The Town of Lincoln plans to take actions against climate change, starting at a local level.
Lincoln council received a presentation and approved a report outlining a complete version of a climate change action plan.
The action plan came from a July 2019 council resolution that, per the report, was passed with the goal of preparing Lincoln to adapt to anticipated climatic change and extreme weather, thereby minimizing the severity of the resulting impacts.
“At the end of the day, the town understands that climate action and a low carbon transition also represents an opportunity for economic stimulation and job development opportunities at a local scale,” said Michael Kirkopoulos, chief administrative officer for the Town of Lincoln.
Via email, he said the council understands that climate change poses some challenges that require a comprehensive plan and tangible alternatives to adapt to the impacts of climate change, but also to mitigate risk, and prepare for the future.
The plan includes goals such as: integrating climate change considerations into town strategies, protecting natural resources and promoting ecosystem services, and increasing climate change literacy among staff and public.
“At the moment, everything is alarming. The devastation that's happened to the environment is profound. It can be undone if we all work together at it. But it is in very bad shape,” said Liz Benneian, the executive director and manager of environmental education at Ontariogreen.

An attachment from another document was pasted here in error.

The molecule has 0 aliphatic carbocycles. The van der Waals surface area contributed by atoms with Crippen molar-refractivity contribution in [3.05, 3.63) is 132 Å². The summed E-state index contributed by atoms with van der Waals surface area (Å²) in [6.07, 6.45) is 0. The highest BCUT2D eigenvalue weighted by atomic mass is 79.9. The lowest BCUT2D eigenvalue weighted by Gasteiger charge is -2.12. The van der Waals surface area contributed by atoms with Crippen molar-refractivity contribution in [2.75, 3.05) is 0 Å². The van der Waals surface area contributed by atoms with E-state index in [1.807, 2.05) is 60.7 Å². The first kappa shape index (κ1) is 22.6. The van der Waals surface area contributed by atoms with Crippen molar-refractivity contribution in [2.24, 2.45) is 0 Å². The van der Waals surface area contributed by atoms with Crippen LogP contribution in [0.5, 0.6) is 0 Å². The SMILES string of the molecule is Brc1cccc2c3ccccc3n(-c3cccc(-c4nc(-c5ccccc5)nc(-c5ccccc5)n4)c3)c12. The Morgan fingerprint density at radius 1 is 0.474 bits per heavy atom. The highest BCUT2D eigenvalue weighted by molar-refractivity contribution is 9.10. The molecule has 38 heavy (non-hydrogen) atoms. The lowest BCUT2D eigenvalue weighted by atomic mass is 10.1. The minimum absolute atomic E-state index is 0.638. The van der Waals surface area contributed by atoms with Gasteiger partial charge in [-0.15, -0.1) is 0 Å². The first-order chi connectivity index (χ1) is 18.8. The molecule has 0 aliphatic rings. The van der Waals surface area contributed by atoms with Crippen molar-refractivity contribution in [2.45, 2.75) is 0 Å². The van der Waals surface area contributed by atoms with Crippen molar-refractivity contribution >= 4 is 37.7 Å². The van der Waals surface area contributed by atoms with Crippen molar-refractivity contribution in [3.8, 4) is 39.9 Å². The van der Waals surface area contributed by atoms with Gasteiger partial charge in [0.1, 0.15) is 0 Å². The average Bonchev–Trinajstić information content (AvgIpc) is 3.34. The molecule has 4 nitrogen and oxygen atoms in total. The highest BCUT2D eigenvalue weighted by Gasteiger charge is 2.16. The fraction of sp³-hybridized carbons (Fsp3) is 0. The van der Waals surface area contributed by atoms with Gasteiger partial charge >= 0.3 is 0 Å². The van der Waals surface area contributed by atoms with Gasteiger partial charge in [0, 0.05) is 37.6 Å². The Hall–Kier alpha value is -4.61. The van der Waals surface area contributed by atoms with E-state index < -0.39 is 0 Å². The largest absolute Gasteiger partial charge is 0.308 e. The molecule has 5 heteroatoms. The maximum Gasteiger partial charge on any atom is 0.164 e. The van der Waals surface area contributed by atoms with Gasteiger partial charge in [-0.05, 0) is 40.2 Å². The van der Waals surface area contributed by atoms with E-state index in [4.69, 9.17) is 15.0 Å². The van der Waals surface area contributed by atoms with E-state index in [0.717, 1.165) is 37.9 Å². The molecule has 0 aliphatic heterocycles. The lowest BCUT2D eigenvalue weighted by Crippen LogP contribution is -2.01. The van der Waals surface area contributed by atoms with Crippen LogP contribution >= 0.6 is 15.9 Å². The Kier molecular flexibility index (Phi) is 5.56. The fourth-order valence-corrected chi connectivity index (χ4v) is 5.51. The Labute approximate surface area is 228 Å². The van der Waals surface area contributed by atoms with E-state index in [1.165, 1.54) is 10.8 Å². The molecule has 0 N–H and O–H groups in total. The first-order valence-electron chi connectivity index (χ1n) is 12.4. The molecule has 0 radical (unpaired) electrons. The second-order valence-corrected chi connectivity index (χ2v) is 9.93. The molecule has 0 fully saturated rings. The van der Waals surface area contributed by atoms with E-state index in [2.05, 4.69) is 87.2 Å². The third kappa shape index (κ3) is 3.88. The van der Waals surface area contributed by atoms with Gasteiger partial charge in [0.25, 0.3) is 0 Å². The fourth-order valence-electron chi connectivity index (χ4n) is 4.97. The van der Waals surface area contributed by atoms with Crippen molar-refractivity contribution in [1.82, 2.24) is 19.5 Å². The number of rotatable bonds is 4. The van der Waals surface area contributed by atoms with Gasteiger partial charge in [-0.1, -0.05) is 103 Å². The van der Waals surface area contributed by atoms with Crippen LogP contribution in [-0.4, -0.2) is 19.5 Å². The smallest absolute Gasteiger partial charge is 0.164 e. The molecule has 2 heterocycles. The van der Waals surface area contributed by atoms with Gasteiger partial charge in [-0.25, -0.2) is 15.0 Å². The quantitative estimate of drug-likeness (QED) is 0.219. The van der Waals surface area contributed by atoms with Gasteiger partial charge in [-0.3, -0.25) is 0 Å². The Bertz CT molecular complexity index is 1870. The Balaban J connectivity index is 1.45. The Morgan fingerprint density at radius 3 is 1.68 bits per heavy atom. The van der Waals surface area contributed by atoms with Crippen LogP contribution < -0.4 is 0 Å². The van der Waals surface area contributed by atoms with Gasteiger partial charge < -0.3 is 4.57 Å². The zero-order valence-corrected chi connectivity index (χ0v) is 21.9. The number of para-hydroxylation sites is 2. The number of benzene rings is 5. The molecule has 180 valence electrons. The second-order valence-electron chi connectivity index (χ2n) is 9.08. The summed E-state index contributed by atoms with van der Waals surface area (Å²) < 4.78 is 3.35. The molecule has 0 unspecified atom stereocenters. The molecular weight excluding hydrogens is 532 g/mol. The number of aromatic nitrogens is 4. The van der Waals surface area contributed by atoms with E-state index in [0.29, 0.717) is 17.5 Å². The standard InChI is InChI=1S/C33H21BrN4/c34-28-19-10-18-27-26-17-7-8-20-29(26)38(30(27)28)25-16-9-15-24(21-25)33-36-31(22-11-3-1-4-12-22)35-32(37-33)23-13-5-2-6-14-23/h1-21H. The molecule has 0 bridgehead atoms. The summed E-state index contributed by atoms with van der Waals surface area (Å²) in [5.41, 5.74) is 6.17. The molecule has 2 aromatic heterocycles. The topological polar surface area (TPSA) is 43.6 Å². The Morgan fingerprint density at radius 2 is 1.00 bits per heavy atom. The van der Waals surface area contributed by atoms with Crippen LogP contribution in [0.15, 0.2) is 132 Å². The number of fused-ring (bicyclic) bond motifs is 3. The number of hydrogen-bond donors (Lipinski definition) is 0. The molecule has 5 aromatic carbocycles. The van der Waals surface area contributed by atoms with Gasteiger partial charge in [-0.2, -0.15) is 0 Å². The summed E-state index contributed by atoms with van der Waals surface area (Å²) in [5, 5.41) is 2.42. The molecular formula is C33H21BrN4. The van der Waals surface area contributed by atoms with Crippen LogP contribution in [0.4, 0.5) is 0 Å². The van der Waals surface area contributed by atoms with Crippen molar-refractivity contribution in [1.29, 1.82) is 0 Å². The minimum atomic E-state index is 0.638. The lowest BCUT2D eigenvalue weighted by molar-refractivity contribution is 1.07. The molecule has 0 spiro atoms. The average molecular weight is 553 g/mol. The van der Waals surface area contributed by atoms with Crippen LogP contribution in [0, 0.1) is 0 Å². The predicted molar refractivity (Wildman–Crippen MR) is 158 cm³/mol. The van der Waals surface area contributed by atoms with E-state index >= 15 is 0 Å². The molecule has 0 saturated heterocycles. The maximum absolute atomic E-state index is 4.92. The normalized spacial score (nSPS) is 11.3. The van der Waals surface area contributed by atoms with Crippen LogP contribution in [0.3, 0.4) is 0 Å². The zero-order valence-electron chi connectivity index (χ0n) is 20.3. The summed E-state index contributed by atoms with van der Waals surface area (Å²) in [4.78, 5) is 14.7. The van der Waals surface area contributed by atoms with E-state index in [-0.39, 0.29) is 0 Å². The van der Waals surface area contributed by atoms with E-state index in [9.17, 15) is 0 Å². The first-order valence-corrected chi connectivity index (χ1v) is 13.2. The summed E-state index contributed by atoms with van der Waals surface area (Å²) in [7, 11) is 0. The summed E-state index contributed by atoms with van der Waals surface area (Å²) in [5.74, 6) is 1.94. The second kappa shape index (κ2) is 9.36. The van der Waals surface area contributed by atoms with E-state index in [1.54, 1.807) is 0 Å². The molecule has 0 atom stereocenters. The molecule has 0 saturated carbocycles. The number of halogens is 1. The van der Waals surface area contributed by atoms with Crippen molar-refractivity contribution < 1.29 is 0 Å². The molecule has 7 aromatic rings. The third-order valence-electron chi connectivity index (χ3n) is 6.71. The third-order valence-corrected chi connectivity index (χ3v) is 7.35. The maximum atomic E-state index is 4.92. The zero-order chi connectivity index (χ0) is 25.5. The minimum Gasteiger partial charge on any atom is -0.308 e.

“We need to all do our best to learn about ecology, and to learn about what we each can do to make things better. We have to do it for our kids,” she said. “If we don't act, there won't be anything for future generations.”
Benneian, a Lincoln resident, has been working in the environmental advocacy field for 17 years. She is also the chair of the environmental action committee.
She said when it comes to environmental site planning, the most important thing for any community is to understand the natural features of the site and protect them. “The best way to do urban planning is to figure out where development can't go. So you know where it can,” said Benneian.
Benneian said that although it's hard to pinpoint what specific resource is the most valuable and needs the most protection, she said in a town like Lincoln, protecting both naturally occurring resources and agricultural lands should be equally as important.
She said the No. 1 thing residents can do on their own to help out is to plant native plants. Benneian said: “we've planted so many things that don't belong here that birds, for example, are finding it hard to feed their young. We need to plant the things that belong here.”
Benneian recommends “Nature's Best Hope” by Douglas W. Tallamy as a good resource for anyone wanting to learn more about the climate crisis and possible recovery.
Overall, Benneian said she’s pleased with the plan and the leadership shown by the Town of Lincoln and that she’s proud of her community for producing the plan.
However, she said she is hesitant to call herself hopeful, as she would only be hopeful if other communities followed in the steps of Lincoln. “I would feel a lot more hopeful if I saw a lot more leadership on these issues from other governments. Municipal and higher up," she said.
Moosa Imran, Local Journalism Initiative Reporter, Grimsby Lincoln News